Great Western Ry. 49
New 45XX 2-6-2T compl;eted at Swindon: Nos. 4540-4549. New 42XX 2-8-0T Nos. 4240 and 4241, 4-4-0 No. 3414 (formerly 3704) named A.H. Mills. GWR 2-6-0 and 2-8-0 mineral locomotives working through to Southampton over LSWR with coal trains from Salisbury. New locomotive sheds completed at Westbury and at Long Rock, Penzance

Combined rack and adhesion locomotive, Nilgiri Section, South Indian Ry. 50-1. 2 illustrations
Supplied by Swiss Locomotive Co. at Winterthur under supervision of Robert White, Consulting Engineer: 0-8-2 with four cylinders (working compound on rack sections). Detailed diagrams on p. 82 et seq

New passenger locomotives, Midland & South Western Junction Ry. 51-2. illustration, diagram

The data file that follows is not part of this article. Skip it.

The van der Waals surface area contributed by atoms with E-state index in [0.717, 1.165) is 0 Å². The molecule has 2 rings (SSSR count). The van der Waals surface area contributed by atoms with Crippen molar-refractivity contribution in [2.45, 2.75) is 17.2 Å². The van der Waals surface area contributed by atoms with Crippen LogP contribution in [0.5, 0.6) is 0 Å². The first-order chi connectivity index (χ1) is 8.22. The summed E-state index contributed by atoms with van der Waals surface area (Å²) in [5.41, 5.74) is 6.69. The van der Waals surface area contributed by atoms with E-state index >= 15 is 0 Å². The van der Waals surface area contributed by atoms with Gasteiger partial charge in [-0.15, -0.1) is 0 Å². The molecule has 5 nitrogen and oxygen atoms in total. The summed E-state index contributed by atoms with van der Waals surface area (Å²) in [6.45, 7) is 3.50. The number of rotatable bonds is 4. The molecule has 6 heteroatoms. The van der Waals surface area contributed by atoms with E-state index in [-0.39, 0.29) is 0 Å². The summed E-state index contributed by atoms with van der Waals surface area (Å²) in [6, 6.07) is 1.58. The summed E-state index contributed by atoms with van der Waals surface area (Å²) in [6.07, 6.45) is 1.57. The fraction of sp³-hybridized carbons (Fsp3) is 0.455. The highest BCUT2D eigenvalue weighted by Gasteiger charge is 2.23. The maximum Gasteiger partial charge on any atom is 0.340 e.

J. Tyrrell design of 4-4-0m supplied by North British Locomotive Co. with Ross pop safety valves and Great Western type top feed for water. Gradient profile of route

Tank locomotive, Wirral Ry. 53. illustration
T.B. Hunter 0-4-4T with 5ft 6in coupled wheels supplied by Beyer Peacock

Locomotives for ther Bombay Port Trust. 53-4. illustration
Purchase of former L21 class 0-6-0 type from Great Indian Peninsula Railway: originally built by Neilson & Co. in 1878: former Nos. 400, 418n 50 and 51 became 01-04. They had 17 x 24in cylinders, 5ft wheels, 1089ft2 total heating surface and 21ft2 grate area.

35 tons self-propelliing steam break down crane, G. N. Ry. 54; 55. illustration, diagram (side elevation)
Supplied by Craven Brothers of Reddish to the specification of H.N. Gresley; fitted with a Spencer-Hopwood boiler

The Scotch locomotive and rolling stock industry. 55-6.
State of the Scottish locomotive (North British Locomotive Co. and Andrew Barclay & Sons) and rolling stock (only Hurst Nelson is mentioned) in 1914: effects of WW1 and competition for orders with Germany.

The electric locomotives of the New York Central Ry. 56. illustration.
600 volts DC 4-4-4-4

Metropolitan Ry. 56